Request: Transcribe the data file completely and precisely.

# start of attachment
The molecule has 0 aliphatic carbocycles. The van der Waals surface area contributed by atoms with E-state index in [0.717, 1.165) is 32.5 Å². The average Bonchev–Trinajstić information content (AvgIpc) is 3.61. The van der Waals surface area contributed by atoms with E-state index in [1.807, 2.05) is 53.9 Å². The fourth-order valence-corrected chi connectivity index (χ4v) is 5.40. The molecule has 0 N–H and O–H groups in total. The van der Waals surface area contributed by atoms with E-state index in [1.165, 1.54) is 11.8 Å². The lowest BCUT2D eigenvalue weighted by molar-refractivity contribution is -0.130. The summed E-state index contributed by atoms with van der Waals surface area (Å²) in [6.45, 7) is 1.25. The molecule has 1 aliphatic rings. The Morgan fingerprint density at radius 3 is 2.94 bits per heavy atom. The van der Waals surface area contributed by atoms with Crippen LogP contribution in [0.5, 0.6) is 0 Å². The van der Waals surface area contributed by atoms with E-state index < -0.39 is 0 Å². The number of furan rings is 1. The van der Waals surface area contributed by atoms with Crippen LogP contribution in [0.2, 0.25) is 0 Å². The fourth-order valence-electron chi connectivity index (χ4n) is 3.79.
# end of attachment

The molecule has 0 aliphatic carbocycles. The van der Waals surface area contributed by atoms with E-state index in [0.717, 1.165) is 32.5 Å². The average Bonchev–Trinajstić information content (AvgIpc) is 3.61. The van der Waals surface area contributed by atoms with E-state index in [1.807, 2.05) is 53.9 Å². The fourth-order valence-corrected chi connectivity index (χ4v) is 5.40. The molecule has 0 N–H and O–H groups in total. The van der Waals surface area contributed by atoms with E-state index in [1.165, 1.54) is 11.8 Å². The lowest BCUT2D eigenvalue weighted by molar-refractivity contribution is -0.130. The summed E-state index contributed by atoms with van der Waals surface area (Å²) in [6.45, 7) is 1.25. The molecule has 1 aliphatic rings. The Morgan fingerprint density at radius 3 is 2.94 bits per heavy atom. The van der Waals surface area contributed by atoms with Crippen LogP contribution in [0.5, 0.6) is 0 Å². The van der Waals surface area contributed by atoms with E-state index < -0.39 is 0 Å². The number of furan rings is 1. The van der Waals surface area contributed by atoms with Crippen LogP contribution in [0.2, 0.25) is 0 Å². The fourth-order valence-electron chi connectivity index (χ4n) is 3.79.